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Free, Rapid HIV Tests To Be Offered on National Black HIV/AIDS Awareness Day

The Rhode Island Department of Health (RIDOH) encourages Rhode Islanders to take advantage of the free, anonymous HIV testing that will be offered by AIDS Project Rhode Island (APRI) on National Black HIV/AIDS Awareness Day this Sunday, February 7.

Testing will take place from noon to 3 p.m. at APRI's office at 9 Pleasant St. in Providence. No appointments are required, and all are welcome to be tested. The rapid tests that will be done do not require blood to be drawn, and results are available in 20 minutes. Staff will be available to provide assistance in English, Spanish, and Portuguese.

Between 2010 and 2014, African Americans in Rhode Island accounted for 21% of newly-identified cases of HIV, despite representing only 7% of the state's population. The rates of new HIV diagnoses among men who have sex with men is 90 times higher than the rate for heterosexual men and women, and African American men who have sex with men are at an even greater risk.

"Rhode Island is a healthier place when we don't have large gaps in health outcomes like the one we see for HIV/AIDS," said Nicole Alexander-Scott, MD, MPH, Director of Health. "Everyone should be tested for HIV/AIDS at least once in their lifetime. This event is a great opportunity for Rhode Islanders to get tested, know their statuses, and get connected to vital medical care."

People with certain risk factors should be tested more frequently. Men who have sex with men should be tested at least once a year, along with people who have multiple sex partners, people who use injection drugs, and people who have been diagnosed with or sought treatment for another sexually transmitted disease.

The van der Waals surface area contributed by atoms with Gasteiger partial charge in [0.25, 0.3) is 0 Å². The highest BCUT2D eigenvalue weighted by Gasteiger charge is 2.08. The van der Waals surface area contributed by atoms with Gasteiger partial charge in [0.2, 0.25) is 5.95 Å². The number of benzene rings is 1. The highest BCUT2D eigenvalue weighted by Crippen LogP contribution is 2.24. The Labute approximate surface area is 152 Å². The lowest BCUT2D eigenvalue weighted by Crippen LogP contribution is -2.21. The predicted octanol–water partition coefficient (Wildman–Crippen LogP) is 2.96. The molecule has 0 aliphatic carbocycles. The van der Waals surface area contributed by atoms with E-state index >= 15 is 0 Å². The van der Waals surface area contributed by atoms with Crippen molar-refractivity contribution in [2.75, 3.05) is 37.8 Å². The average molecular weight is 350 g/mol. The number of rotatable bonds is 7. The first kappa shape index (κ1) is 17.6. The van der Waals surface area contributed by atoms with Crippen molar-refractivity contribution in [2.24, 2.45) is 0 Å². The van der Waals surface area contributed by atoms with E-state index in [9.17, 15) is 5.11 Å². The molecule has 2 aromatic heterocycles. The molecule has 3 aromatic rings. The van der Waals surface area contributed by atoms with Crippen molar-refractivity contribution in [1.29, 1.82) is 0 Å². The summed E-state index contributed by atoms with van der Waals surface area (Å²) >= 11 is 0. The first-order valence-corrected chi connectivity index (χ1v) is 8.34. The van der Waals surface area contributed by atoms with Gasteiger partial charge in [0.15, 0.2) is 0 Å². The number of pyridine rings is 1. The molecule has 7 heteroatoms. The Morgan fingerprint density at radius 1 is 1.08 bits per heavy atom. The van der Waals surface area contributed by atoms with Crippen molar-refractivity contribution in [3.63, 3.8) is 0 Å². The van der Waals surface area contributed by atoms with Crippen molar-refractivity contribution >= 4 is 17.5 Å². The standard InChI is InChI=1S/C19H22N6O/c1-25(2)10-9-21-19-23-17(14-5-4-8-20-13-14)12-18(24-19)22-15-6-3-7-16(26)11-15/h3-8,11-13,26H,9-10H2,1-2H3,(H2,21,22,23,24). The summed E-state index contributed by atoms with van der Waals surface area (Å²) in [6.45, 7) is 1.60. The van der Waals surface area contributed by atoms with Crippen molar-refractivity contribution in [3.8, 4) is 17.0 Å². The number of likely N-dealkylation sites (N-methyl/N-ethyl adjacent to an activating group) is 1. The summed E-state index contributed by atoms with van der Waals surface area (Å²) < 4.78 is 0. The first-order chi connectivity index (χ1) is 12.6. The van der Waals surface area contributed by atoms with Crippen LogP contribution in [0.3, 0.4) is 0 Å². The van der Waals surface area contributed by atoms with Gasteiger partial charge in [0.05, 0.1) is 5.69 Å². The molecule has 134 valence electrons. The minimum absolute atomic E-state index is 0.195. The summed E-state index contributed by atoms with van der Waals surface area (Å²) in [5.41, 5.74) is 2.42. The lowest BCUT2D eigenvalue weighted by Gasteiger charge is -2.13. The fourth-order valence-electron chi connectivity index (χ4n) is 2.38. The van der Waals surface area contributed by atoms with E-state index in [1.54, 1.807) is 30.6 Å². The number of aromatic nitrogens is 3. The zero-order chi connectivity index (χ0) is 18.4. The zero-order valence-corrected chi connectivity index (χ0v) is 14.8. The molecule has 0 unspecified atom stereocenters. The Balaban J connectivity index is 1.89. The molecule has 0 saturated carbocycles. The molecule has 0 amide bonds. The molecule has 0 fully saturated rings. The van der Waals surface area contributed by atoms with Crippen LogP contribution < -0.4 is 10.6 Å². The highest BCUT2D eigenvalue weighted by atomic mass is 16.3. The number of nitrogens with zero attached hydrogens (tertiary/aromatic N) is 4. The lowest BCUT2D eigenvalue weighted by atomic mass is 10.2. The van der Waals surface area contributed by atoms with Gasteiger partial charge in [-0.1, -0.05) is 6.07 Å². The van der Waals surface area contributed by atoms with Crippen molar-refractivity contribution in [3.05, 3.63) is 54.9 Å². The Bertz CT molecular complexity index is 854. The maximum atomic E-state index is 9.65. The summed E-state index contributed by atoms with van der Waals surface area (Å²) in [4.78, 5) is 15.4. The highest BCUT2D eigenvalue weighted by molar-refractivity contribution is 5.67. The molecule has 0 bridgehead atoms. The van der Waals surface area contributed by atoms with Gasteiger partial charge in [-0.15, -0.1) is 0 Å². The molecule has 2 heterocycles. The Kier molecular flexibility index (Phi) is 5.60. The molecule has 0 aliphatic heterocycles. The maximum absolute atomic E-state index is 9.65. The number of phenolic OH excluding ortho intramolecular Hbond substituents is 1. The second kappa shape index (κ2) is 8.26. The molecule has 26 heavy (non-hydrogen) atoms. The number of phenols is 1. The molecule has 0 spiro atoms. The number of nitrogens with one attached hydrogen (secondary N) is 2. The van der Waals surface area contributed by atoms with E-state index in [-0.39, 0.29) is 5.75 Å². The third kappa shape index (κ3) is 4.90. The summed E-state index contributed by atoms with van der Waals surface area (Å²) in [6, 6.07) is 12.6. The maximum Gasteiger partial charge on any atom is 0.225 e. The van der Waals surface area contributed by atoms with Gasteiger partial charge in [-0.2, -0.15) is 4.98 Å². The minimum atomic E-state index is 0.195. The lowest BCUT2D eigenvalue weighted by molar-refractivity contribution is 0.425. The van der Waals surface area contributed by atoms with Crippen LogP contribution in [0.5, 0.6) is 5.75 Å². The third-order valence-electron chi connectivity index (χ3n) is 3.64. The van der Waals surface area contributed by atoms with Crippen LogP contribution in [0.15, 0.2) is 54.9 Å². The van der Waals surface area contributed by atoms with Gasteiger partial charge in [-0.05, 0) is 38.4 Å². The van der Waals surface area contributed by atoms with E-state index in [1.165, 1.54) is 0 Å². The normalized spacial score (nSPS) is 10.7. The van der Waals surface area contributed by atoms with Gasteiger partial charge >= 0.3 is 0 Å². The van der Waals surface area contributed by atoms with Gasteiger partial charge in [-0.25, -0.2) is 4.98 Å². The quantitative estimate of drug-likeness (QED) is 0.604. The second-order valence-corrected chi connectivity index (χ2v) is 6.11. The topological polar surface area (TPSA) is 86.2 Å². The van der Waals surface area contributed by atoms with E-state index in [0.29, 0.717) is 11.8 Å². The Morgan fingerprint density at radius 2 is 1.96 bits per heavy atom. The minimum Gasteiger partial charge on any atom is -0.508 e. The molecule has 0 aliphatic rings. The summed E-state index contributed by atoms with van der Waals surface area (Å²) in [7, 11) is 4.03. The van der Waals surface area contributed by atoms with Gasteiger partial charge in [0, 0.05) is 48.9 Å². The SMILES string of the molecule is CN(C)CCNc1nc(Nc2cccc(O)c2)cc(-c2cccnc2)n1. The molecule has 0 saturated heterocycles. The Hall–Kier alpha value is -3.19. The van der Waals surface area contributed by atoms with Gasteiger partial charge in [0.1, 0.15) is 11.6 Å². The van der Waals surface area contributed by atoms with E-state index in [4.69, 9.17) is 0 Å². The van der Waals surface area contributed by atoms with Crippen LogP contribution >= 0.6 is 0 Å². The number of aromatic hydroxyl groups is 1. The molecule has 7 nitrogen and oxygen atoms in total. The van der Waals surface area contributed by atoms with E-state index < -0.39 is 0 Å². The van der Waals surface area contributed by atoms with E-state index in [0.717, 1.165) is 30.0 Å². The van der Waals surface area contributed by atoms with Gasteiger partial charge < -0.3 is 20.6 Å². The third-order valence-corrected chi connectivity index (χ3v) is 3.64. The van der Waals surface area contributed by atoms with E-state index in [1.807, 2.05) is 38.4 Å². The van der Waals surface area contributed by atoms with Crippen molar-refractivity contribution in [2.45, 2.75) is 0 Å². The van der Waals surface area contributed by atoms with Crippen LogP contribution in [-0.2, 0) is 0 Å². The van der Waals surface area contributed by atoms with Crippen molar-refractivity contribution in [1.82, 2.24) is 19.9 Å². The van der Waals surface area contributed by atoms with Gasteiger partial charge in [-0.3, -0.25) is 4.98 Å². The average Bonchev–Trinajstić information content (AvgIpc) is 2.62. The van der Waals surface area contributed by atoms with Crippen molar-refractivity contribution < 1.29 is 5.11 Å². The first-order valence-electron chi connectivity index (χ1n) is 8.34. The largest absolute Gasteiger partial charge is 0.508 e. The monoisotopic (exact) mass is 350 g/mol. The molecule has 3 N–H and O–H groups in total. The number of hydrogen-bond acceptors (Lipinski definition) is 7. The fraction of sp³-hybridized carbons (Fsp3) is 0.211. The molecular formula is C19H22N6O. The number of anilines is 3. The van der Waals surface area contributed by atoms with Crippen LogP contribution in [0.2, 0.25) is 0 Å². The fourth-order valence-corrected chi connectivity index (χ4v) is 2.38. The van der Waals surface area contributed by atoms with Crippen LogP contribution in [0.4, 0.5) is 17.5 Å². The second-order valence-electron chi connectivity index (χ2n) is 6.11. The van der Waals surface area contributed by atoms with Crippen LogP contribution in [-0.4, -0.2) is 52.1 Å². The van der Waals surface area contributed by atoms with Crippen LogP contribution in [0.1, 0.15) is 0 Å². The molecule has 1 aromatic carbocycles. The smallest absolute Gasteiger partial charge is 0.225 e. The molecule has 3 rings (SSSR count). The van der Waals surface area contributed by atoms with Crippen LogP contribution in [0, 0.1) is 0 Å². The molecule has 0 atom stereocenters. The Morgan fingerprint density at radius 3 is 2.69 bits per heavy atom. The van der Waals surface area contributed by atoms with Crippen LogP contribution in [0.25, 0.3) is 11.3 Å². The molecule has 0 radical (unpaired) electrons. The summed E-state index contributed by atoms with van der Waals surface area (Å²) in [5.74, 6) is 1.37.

"In addition to testing, information will be available at the event about treatment to reduce the risk of HIV infection, Pre Exposure Prophylaxis (PrEP), and Post Exposure Prophylaxis (PEP)," said APRI Executive Director Stephen Hourahan. "PrEP is an HIV prevention approach where HIV-negative individuals use anti-HIV medications to reduce their risk of becoming infected if they are exposed to the virus. PEP is an HIV prevention strategy where HIV-negative individuals take HIV medications after coming into contact with HIV to reduce their risk of becoming infected."

The disparity of newly-identified cases of HIV infection among African Americans is not unique to Rhode Island. The Centers for Disease Control and Prevention (CDC) states that African Americans have the largest burden of HIV of all racial and ethnic groups in the United States.

More information about HIV among African Americans is available online.

More information about testing on Sunday, February 7 can be found on APRI's website.

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